Flynn and Trump in September 2016.
John Locher / AP
A day after his former national security adviser pled guilty to lying to the FBI during his time in the White House, President Donald Trump took to Twitter to comment on the case — but, in doing so, he appeared to offer a potentially shocking new revelation about what he himself knew and when.
For the first time, the president appeared to say he was aware that Flynn had lied to FBI agents, and not just Vice President Mike Pence, at the time he left the administration in February. (Trump said Saturday he fired Flynn, but the White House at the time said Flynn resigned).
“I had to fire General Flynn because he lied to the Vice President and the FBI,” Trump tweeted while in New York City for fundraising events. “He has pled guilty to those lies. It is a shame because his actions during the transition were lawful. There was nothing to hide!”
Trump is known to tweet provocatively and without facts — and without consulting his advisors. BuzzFeed News asked the White House for clarification and comment on Saturday's tweet. Press secretary Sarah Huckabee Sanders referred the request to Trump lawyer John Dowd. Asked what date the president became aware Flynn had lied to the FBI, and whether the president had committed obstruction of justice in a subsequent meeting with James Comey, Dowd simply responded, “No.”
But the wording of Saturday's tweet conflicts with Trump's initial announcements that he ousted Flynn only because he wasn't truthful with Pence about his phone calls with the Russian ambassador, and adds to the already confusing timeline of Flynn's departure.
Trump has also defended Flynn against charges of any wrongdoing in the past. The month after Flynn left the White House Trump tweeted that he “should ask for immunity in that this is a witch hunt (excuse for big election loss), by media & Dems, of historic proportion!”
Flynn leaving court on Friday.
Jonathan Ernst / Reuters
Saturday's tweet also potentially colors Trump's subsequent behavior in his meetings with former FBI Director James Comey.
On Feb. 14, the day after Flynn's ousting, Trump met with Comey and suggested he stop the FBI investigation into Flynn and his links with Russia, according to testimony Comey delivered before Congress.
“I hope you can see your way clear to letting this go,” Comey said Trump told him. “I took it as a direction. It is the president of the United States, with me alone, saying, 'I hope this,' I took it as this is what he wants me to do. I didn't obey that.”
Former head of the US Office of Government Ethics Walter Shaub and former Department of Justice spokesman Matthew Miller immediately pounced on Saturday's tweet as evidence that Trump was trying to obstruct justice.
A former Republican strategist for Sen. John McCain, John Weaver, also noted that Trump pressed Comey to stop the Russia investigation, calling it “obstruction.”
On Friday Flynn pleaded guilty to lying to the FBI about the content of his December 2016 conversations with then-Russia ambassador Sergey Kislyak, as part of a plea deal which involves him co-operating with prosecutors working for the Mueller investigation.
Flynn spoke with Kislyak in December 2016 at the direction of Trump son-in-law Jared Kushner, a source told BuzzFeed News. On Jan. 24, 2017, four days into his tenure as national security adviser, Flynn lied to the FBI about those interactions.
Two days later, on Jan. 26, then Acting Attorney General Sally Yates told White House Counsel Don McGahn it appeared Flynn had lied to White House officials, including Pence, about his contact with the Russians, she later testified before Congress. Yates said she also told McGahn that Flynn had been interviewed by FBI agents two days before, but declined to tell him how that interview had gone when asked.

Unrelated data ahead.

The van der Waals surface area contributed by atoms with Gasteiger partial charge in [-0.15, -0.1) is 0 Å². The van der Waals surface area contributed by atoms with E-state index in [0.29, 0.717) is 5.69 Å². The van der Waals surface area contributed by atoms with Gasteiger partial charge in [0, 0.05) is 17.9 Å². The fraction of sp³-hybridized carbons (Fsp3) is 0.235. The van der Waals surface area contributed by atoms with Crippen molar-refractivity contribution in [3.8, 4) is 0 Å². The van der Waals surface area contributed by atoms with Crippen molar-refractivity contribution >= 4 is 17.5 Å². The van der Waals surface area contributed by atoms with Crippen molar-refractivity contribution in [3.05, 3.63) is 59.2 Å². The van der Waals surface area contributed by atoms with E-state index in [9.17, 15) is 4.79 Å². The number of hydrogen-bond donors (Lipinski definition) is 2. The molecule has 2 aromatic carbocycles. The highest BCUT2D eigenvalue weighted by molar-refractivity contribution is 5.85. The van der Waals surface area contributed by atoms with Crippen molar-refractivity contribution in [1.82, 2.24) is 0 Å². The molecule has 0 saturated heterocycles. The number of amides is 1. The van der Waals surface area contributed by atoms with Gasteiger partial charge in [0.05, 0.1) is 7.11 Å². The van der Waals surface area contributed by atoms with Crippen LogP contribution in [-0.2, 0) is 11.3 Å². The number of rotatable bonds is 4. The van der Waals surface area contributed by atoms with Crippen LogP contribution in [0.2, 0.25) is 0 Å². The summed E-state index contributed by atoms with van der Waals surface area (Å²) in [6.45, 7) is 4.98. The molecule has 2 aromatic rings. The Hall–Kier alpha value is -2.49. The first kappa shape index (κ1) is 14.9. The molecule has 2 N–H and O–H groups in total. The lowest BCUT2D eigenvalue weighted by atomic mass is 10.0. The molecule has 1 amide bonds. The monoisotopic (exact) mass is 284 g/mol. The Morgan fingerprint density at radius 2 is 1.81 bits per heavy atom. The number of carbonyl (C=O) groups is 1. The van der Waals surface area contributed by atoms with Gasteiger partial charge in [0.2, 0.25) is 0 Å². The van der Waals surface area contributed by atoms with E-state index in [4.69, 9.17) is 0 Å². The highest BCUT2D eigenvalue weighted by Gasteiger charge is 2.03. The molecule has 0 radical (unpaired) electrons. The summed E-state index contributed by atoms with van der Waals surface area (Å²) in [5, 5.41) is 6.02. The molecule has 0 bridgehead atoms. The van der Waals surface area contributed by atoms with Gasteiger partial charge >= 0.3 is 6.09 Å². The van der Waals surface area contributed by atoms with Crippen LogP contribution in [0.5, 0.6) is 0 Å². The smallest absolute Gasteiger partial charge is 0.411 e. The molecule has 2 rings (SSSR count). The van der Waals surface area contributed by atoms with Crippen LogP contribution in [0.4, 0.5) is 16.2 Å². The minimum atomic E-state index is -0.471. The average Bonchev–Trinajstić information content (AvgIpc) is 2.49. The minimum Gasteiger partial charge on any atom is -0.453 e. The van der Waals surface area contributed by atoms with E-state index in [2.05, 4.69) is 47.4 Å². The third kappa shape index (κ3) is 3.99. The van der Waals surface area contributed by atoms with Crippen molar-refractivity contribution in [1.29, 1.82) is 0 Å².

It wasn't until Feb. 13 that Flynn resigned. In his resignation letter, he said he was quitting for having “inadvertently briefed the Vice President Elect and others with incomplete information regarding my phone calls with the Russian Ambassador.” It did not expand on the identities of the “others” mentioned.
Three days later, Trump gave a press conference in which he declared that he had fired Flynn because of his denials to Pence about conversations with the Russian Ambassador.
“I fired him because of what he said to Mike Pence. Very simple,” said Trump.
Mike Flynn is a fine person, and I asked for his resignation. He respectfully gave it. He is a man who there was a certain amount of information given to Vice President Pence, who is with us today. And I was not happy with the way that information was given.
He didn't have to do that, because what he did wasn't wrong — what he did in terms of the information he saw. What was wrong was the way that other people, including yourselves in this room, were given that information, because that was classified information that was given illegally. That's the real problem.
On June 18, Comey appeared before the Senate Select Committee on Intelligence about Trump and the Russia investigation and said Trump fired him specifically because of the Russia investigation.
“I was fired because of the Russia investigation… to change the way the Russia investigation was being conducted. That is a very big deal,” said Comey.
After Flynn appeared in court on Friday, Trump lawyer Ty Cobb told reporters that “nothing about the guilty plea or the charge implicates anyone other than Mr. Flynn.”
Earlier on Saturday, as he left Washington for New York City, President Trump said he was not concerned what Flynn might tell Mueller as part of his deal.
“What has been shown is no collusion, no collusion,” he said.
When asked if he stood by Flynn, the president responded, “We'll see what happens.”